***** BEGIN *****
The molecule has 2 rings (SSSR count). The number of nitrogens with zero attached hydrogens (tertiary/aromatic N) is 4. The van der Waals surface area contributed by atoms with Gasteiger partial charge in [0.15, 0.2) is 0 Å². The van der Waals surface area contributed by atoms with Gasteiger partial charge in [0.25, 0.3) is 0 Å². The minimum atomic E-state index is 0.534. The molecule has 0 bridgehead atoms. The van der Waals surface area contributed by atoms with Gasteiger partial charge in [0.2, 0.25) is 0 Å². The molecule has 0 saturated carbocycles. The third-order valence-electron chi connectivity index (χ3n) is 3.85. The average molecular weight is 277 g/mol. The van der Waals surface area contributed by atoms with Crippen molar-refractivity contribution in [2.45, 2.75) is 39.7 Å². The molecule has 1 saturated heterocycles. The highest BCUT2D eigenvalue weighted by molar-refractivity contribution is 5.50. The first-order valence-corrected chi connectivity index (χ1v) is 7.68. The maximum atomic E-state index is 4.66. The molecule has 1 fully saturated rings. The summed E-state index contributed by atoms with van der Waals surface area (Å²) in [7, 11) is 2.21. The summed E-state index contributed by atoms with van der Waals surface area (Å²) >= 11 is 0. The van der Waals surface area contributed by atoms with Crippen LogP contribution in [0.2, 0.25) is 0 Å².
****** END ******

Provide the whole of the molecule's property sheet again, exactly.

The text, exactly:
The molecule has 2 rings (SSSR count). The number of nitrogens with zero attached hydrogens (tertiary/aromatic N) is 4. The van der Waals surface area contributed by atoms with Gasteiger partial charge in [0.15, 0.2) is 0 Å². The van der Waals surface area contributed by atoms with Gasteiger partial charge in [0.25, 0.3) is 0 Å². The minimum atomic E-state index is 0.534. The molecule has 0 bridgehead atoms. The van der Waals surface area contributed by atoms with Gasteiger partial charge in [0.2, 0.25) is 0 Å². The molecule has 0 saturated carbocycles. The third-order valence-electron chi connectivity index (χ3n) is 3.85. The average molecular weight is 277 g/mol. The van der Waals surface area contributed by atoms with Crippen molar-refractivity contribution in [2.45, 2.75) is 39.7 Å². The molecule has 1 saturated heterocycles. The highest BCUT2D eigenvalue weighted by molar-refractivity contribution is 5.50. The first-order valence-corrected chi connectivity index (χ1v) is 7.68. The maximum atomic E-state index is 4.66. The molecule has 1 fully saturated rings. The summed E-state index contributed by atoms with van der Waals surface area (Å²) in [7, 11) is 2.21. The summed E-state index contributed by atoms with van der Waals surface area (Å²) >= 11 is 0. The van der Waals surface area contributed by atoms with Crippen LogP contribution in [0.2, 0.25) is 0 Å².